Coronavirus outbreak could lead to ‘huge delays’ in court cases, report warns

By Flora Thompson, PA Home Affairs Correspondent
·2-min read

The coronavirus outbreak could lead to “huge delays” in court cases and record prisoner numbers, a think-tank has warned.

Pressure piled on the criminal justice system by the pandemic combined with an anticipated rise in suspects facing charges as a result of the Government’s 20,000 police officer recruitment drive could cause an “unprecedented” backlog of court proceedings, according to the Institute for Government (IfG) and the Chartered Institute for Public Finance and Accountancy (Cipfa).

Research suggests that waiting times to hear cases could increase by more than 70% in the event of a six-month lockdown, with many defendants and victims forced to wait more than half a year for trials in the crown courts.

This could result in the highest average waiting time ever recorded, the IfG said.

To resolve the backlog, the think-tank calculates the Government would need to spend an extra £55 million to £110 million a year for two years so the necessary extra trials could take place.

The prison population could rise to 90,000 – its highest-ever level – and possibly more than 95,000 by 2023/24, the report also indicates.

IfG programme director Nick Davies, who wrote the report, said: “Even before the coronavirus outbreak, the Government’s pledge to increase police officer numbers could have resulted in courts and prisons being overwhelmed by an increase in cases.

“The effect of the coronavirus outbreak now means that there will also be huge delays in cases reaching courts – and therefore justice delayed – without more spending.”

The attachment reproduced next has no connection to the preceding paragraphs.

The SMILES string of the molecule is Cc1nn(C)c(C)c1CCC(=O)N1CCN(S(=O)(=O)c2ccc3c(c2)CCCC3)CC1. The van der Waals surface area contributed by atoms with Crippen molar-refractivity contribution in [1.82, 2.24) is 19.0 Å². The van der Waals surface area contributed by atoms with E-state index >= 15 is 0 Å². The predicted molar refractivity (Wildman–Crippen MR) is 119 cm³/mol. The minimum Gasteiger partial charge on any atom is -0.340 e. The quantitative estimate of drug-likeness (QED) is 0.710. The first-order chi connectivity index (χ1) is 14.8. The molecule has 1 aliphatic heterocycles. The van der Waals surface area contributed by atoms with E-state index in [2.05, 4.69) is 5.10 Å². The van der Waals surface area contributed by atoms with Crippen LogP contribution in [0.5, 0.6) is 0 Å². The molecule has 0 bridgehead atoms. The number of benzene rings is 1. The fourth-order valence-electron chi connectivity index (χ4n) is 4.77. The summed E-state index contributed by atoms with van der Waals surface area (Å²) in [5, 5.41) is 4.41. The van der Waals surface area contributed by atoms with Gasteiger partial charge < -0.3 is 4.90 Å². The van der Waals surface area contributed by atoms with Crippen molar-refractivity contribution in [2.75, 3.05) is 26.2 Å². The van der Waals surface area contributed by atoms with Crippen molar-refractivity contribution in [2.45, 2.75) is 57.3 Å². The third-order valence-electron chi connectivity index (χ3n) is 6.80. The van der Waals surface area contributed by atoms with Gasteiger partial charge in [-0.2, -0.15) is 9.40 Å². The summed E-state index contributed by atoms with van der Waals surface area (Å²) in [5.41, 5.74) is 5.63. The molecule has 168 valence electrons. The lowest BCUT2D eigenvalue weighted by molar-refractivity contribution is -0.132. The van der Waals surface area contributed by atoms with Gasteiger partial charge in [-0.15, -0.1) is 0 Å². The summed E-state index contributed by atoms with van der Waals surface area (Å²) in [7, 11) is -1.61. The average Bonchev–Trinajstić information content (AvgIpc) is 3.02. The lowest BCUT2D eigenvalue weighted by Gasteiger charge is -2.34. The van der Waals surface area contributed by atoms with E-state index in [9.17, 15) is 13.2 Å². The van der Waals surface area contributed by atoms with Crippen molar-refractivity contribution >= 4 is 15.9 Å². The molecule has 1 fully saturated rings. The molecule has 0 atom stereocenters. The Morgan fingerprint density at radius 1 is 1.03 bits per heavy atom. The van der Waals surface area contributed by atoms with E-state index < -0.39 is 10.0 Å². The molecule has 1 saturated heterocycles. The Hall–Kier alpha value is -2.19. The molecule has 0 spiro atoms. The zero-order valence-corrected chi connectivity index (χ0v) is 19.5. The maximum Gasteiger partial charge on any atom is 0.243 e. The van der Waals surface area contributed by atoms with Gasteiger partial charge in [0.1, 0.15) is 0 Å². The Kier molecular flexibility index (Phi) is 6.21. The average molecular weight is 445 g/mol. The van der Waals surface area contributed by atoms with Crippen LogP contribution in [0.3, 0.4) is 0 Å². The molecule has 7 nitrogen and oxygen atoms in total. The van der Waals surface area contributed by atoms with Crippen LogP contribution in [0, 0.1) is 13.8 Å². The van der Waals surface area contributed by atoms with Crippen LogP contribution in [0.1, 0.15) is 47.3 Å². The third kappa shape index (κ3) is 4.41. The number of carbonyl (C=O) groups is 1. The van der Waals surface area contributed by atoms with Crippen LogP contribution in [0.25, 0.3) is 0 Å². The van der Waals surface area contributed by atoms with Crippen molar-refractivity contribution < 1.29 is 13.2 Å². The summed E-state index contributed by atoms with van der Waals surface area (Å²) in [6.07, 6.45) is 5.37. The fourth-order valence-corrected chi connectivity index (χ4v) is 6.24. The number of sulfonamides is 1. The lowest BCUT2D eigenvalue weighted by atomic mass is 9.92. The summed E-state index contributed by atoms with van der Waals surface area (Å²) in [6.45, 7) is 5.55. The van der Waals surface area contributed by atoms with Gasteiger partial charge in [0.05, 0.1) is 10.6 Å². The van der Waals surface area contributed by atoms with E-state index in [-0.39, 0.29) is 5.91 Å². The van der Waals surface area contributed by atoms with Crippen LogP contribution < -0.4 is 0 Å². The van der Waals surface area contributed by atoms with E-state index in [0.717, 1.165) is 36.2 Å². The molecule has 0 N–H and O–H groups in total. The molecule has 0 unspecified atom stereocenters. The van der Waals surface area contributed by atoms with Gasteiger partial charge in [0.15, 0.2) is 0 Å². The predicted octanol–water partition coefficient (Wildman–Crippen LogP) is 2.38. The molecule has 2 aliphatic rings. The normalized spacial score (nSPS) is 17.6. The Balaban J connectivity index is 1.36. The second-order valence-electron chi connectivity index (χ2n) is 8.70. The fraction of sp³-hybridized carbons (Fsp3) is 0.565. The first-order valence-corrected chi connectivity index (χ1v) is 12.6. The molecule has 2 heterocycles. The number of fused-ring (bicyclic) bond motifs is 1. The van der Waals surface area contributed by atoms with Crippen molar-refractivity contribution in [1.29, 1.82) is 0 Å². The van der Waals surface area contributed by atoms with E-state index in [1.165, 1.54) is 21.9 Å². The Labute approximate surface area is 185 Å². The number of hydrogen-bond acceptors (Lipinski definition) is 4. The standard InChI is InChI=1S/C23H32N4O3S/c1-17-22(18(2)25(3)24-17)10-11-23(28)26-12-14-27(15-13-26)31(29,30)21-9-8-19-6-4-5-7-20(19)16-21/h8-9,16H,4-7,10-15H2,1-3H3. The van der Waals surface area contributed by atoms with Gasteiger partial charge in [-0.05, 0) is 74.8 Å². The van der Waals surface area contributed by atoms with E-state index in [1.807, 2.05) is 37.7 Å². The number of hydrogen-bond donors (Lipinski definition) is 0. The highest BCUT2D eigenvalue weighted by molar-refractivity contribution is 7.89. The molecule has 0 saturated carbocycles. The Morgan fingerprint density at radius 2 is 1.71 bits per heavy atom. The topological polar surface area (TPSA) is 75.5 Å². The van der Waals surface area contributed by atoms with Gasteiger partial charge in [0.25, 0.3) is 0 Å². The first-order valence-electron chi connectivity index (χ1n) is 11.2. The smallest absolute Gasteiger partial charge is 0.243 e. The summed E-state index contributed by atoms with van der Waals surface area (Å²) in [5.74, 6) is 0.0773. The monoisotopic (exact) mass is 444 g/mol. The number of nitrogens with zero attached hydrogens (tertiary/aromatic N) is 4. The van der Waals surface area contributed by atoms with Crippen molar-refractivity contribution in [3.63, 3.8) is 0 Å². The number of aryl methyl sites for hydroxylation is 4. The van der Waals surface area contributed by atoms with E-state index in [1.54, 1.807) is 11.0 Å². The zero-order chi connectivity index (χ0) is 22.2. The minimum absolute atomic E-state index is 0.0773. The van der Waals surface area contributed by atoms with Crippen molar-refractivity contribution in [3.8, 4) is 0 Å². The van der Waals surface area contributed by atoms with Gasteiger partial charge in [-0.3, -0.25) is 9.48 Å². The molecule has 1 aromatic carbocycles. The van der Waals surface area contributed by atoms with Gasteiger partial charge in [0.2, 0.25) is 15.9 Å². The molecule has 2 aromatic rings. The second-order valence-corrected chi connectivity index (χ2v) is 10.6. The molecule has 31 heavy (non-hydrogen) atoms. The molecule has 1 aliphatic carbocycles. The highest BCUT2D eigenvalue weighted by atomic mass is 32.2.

The news comes as barristers warned that public access to justice is being hindered by the crisis.

Three-quarters (75%) of more than 3,400 barristers surveyed by the Bar Council said they do not think the public can currently access justice at an acceptable level, while just 7% said access is acceptable.

The body calculated that, of the self-employed barristers polled, 65% had seen a reduction in work.

Rob Whiteman, chief executive of Cipfa, said: “A decade of austerity has meant that finance professionals in the criminal justice system have had to change nearly every aspect of how they manage their budgets.

“The measures that have been taken in this area to fight Covid-19 will only exacerbate these pressures, particularly if we see an increase in demand.

“Throughout this crisis, Government has stressed the need for policy decisions to be guided by evidence.

“We would encourage stronger adoption of this approach when it comes to medium to long-term financial planning, both for the criminal justice system, and public services at large.”